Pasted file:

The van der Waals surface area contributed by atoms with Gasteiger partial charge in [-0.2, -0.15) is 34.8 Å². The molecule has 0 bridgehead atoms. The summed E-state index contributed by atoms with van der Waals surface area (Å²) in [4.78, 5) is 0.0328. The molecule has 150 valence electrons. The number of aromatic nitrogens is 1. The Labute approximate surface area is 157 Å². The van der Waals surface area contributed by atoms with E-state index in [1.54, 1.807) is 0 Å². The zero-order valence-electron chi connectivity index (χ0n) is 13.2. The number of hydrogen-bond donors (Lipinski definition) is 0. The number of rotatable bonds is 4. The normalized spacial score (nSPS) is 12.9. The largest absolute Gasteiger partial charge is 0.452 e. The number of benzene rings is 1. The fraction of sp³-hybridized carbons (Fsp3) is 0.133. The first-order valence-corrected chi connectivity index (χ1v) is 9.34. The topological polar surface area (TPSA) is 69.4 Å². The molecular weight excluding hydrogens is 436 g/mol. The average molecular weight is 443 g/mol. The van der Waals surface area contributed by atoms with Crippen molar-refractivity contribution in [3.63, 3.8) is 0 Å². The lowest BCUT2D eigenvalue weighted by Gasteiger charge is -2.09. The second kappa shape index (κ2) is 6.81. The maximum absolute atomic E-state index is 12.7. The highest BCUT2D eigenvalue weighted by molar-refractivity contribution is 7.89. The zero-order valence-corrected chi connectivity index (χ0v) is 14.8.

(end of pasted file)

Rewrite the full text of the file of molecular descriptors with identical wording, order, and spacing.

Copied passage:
The van der Waals surface area contributed by atoms with Gasteiger partial charge in [-0.2, -0.15) is 34.8 Å². The molecule has 0 bridgehead atoms. The summed E-state index contributed by atoms with van der Waals surface area (Å²) in [4.78, 5) is 0.0328. The molecule has 150 valence electrons. The number of aromatic nitrogens is 1. The Labute approximate surface area is 157 Å². The van der Waals surface area contributed by atoms with E-state index in [1.54, 1.807) is 0 Å². The zero-order valence-electron chi connectivity index (χ0n) is 13.2. The number of hydrogen-bond donors (Lipinski definition) is 0. The number of rotatable bonds is 4. The normalized spacial score (nSPS) is 12.9. The largest absolute Gasteiger partial charge is 0.452 e. The number of benzene rings is 1. The fraction of sp³-hybridized carbons (Fsp3) is 0.133. The first-order valence-corrected chi connectivity index (χ1v) is 9.34. The topological polar surface area (TPSA) is 69.4 Å². The molecular weight excluding hydrogens is 436 g/mol. The average molecular weight is 443 g/mol. The van der Waals surface area contributed by atoms with Crippen molar-refractivity contribution in [3.63, 3.8) is 0 Å². The lowest BCUT2D eigenvalue weighted by Gasteiger charge is -2.09. The second kappa shape index (κ2) is 6.81. The maximum absolute atomic E-state index is 12.7. The highest BCUT2D eigenvalue weighted by molar-refractivity contribution is 7.89. The zero-order valence-corrected chi connectivity index (χ0v) is 14.8.